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Dr. Dog

Dr. Dog
Nov 13
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Seven albums into their career, Dr. Dog's pack of musicians continues to please.

Dr. Dog is a band impossible to hate. They are just that good. No one says, “Dr. Dog? I hate those guys.” Or, “Dr. Dog? Way overrated.” (This is assuming you know who Dr. Dog is. You should.)

Hear the Philadelphia-bred band’s music and you see why. The sound of Dr. Dog is oddball, happy-go-lucky, psych-fuzz, folk pop, blues rock. Golden harmonies and wicked little nuances in the scrappy, dance-worthy rhythms. Melodies that keep resurfacing in the mind long after the music has acoustically disappeared. Dr. Dog’s music is untucked, button-up-shirt music. A little frazzled but still presentable. The second-wind sound of early morning, shambolic revelry.

Even when the lyrics are not fun and games, the band delivers a catchy hook. Check out the band’s “Lonesome” from the February album Be the Void or “Jackie Wants a Black Eye” from their 2010 album Shame, Shame. These are tough tunes lyrically, but the music is freewheeling, delivering a gut punch of a lyric such as the refrain of “Lonesome”: “What does it take to be lonesome? Nothin’ at all.” The music of Dr. Dog is just something most step-above-middle-of-the-road music fans enjoy. (Let’s not say all, because some music fans are militant in their dislikes.)

So how does this all work? How has Dr. Dog, over the course of seven albums and a dozen years as a band, struck such a genuinely appreciated sound? Well, it starts with guitarist and vocalist Scott McMicken, and bassist and vocalist Toby Leaman — the band’s founders and songwriters. (The pair are joined by rhythm guitarist Frank McElroy, keyboardist Zach Miller, drummer Eric Slick and multi-instrumentalist Dimitri Manos.)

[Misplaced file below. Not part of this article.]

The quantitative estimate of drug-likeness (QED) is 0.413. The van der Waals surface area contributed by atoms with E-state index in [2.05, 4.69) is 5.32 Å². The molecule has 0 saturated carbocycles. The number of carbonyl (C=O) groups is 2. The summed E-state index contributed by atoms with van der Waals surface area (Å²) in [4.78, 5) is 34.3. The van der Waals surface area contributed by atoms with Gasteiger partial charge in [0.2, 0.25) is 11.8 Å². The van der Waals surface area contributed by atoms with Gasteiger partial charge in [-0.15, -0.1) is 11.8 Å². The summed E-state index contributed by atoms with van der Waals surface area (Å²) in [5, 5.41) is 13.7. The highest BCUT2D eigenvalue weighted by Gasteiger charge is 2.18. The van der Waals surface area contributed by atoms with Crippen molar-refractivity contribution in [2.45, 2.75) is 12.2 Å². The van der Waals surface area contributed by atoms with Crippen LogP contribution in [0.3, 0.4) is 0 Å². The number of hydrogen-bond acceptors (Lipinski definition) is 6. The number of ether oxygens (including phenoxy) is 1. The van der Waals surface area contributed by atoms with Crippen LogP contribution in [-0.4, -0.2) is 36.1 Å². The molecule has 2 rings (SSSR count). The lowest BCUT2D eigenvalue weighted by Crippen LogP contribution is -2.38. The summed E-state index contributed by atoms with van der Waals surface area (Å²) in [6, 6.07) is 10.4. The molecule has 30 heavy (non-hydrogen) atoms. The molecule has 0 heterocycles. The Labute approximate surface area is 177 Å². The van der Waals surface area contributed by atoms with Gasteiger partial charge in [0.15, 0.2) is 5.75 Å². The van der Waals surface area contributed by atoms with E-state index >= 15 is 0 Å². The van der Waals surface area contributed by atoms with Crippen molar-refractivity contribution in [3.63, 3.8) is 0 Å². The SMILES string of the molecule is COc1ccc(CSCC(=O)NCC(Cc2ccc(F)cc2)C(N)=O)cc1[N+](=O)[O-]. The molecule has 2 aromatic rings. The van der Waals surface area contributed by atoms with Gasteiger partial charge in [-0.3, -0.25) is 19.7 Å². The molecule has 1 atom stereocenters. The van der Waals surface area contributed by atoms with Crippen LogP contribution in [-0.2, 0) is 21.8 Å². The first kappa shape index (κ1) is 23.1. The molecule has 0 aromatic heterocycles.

Leaman and McMicken first started playing music together in the eighth grade and have remained friends and bandmates pretty much since then. And when Dr. Dog sheds members, the pair are the glue. Now though, or at least for the last two years, Dr. Dog has remained constant. About two years ago, the band added Slick and Manos. And as the two have woven their way into the sound fabric of the band, the result has been a new kind of Dr. Dog.

“I couldn’t be more happy those guys joined the band,” says McMicken when reached via telephone last week at a tour stop in Orlando, Fla. “I’m still just in awe of the opportunity to play music with them. I’ve learned so much from both, and I think we all have. But what I feel like they are really doing is ... enhancing two major tenets of what I’ve always understood the band to be or what I’ve always been into: a balance between true respect for traditional music, which we are a part of and which are our influences, and then this free and detached abstraction that likens itself to the psychedelic side of things.”

This new, enhanced sound of Dr. Dog will be explored more on the band’s next album. The plan is, finish this tour, celebrate the holidays with loved ones, tend to hobbies and reconvene in the new year around mid-February to work on a new album. But the band won’t be working out of their beloved recording studio — Meth Beach — in Philadelphia where Be the Void was recorded. Or at least, that’s the plan.